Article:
Effective judicial environmental enforcement is needed worldwide to safeguard biodiversity, curb greenhouse gas emissions, abate pollution, secure rights to clean water, and foster sustainable development for Earth´s growing population. National environmental laws often fall short in implementation, compliance, and enforcement. Access to justice, critically important to the rule of law and sustainable development, is lacking in many nations, and justice, particularly with regards to environmental issues, is not yet accessible. Education for judges typically does not include environmental law, and judges rarely have any exposure to environmental concepts before their judicial training. Recently, however, more than 350 environmental courts and tribunals have been established in more than 50 nations to ensure that environmental laws are observed and enforced.
This workshop will explore leading innovations in environmental adjudication, such as the Writ of Nature (Kalikasan) in The Philippines, to ensure that citizens and governments alike can bring environmental law violators to justice. It will also introduce a proposal from the Environmental Law Institute (ELI), the Commission on Environmental Law of the International Union for the Conservation of Nature (IUCN), and Pace University School of Law´s Center for Environmental Legal Studies to establish the International Judicial Institute for Environmental Adjudication to fill the gap in judicial education on environmental law (see the IUCN co-sponsored April 2011 symposium at http://www.pace.edu/school-of-law/international-judicial-institute-envir...), responding to the urgent needs identified above.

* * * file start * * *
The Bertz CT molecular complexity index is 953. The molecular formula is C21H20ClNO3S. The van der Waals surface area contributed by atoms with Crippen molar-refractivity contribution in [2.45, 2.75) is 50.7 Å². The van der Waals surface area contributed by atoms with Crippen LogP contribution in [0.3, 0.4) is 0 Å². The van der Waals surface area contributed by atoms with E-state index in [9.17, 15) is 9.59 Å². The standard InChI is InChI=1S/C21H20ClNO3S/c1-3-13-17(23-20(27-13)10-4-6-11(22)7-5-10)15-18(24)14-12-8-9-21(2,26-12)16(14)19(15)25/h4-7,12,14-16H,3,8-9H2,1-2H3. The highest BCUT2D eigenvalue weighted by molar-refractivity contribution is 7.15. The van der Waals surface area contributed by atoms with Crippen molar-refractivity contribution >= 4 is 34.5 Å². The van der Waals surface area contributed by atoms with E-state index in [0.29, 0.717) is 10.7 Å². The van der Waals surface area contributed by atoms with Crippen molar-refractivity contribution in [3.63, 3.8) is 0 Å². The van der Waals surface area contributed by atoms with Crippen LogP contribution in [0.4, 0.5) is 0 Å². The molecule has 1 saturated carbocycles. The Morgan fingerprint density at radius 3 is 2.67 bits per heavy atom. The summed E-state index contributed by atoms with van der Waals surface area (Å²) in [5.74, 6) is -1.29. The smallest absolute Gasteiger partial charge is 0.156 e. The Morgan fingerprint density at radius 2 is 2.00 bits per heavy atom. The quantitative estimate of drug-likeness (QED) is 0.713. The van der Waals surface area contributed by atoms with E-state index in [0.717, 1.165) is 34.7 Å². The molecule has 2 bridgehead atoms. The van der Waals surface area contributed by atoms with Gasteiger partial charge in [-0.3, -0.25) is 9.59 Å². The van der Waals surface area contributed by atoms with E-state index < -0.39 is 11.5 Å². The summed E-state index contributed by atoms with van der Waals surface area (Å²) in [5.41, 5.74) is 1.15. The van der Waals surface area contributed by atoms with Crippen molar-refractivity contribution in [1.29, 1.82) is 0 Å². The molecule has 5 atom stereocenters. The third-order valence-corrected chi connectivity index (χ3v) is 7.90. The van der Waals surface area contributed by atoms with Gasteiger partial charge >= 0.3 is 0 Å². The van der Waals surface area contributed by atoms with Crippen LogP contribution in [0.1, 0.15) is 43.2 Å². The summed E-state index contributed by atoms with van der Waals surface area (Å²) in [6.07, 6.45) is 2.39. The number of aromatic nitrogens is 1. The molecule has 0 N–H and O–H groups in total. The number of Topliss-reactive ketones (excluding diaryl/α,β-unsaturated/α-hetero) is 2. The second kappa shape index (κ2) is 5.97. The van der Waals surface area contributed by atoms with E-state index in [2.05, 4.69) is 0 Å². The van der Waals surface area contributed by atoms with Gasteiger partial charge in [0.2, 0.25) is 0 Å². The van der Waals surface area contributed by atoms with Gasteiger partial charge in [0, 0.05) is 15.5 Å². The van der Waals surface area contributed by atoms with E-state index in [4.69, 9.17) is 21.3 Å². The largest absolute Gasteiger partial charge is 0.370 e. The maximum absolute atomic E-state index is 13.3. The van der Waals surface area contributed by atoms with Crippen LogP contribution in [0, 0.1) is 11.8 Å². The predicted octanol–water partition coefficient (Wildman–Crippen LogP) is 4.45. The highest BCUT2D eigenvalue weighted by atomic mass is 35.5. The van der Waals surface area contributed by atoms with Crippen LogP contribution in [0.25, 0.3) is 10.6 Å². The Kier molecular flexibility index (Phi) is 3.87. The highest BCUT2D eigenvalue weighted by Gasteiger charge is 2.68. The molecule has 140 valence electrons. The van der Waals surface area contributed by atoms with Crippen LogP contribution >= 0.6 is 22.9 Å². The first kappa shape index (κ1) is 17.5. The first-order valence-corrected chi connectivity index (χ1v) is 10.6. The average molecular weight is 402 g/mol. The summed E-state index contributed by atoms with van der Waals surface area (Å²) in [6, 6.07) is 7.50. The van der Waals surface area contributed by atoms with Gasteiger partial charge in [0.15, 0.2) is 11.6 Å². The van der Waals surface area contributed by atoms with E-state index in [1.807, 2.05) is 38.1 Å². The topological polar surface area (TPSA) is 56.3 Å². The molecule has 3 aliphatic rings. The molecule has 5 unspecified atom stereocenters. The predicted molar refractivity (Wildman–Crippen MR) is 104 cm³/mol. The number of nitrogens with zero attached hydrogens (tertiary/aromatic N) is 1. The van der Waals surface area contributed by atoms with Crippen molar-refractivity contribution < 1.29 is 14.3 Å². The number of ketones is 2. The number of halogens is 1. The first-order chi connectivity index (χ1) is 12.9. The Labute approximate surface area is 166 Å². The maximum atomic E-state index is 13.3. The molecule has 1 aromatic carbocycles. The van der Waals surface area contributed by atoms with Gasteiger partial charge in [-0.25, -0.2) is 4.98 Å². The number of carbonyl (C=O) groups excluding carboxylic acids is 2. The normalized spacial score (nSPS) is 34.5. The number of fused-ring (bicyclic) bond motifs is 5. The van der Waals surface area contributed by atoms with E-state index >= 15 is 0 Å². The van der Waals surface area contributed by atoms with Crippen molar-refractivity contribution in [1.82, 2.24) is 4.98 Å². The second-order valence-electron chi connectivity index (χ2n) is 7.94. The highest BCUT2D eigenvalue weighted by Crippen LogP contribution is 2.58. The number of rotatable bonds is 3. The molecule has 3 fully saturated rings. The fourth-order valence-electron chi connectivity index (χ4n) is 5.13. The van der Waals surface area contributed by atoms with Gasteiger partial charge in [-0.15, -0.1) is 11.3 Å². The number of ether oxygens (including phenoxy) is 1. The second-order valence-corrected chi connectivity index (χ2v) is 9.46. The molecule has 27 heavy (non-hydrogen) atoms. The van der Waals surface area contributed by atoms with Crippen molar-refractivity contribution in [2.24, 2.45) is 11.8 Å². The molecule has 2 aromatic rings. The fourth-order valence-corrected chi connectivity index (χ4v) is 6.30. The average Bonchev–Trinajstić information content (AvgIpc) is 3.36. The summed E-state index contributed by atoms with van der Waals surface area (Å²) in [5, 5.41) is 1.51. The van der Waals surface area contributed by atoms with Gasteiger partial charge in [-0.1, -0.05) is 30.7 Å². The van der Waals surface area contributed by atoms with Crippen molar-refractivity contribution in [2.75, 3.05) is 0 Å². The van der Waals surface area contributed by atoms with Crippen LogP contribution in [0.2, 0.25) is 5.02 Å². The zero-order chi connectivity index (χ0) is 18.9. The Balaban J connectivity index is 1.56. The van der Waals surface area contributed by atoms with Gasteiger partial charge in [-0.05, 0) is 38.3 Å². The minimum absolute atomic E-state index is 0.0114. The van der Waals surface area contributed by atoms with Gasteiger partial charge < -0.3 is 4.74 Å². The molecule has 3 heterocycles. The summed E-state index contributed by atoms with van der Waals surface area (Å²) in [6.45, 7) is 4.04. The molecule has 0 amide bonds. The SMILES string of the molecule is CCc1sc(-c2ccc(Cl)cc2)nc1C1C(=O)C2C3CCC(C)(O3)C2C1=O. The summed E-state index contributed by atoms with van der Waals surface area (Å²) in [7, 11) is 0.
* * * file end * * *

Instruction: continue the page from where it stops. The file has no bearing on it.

The workshop will seek input and partnerships to further institute goals, including among others: a central clearinghouse to leverage the expertise and support activities of existing institutions, including judicial training institutions; models of curricula, materials, presentations, and information about judicial innovations for environmental judicial training; and a foundation in best environmental adjudication practices that can be adapted to reflect the cultural values and government structures in each country.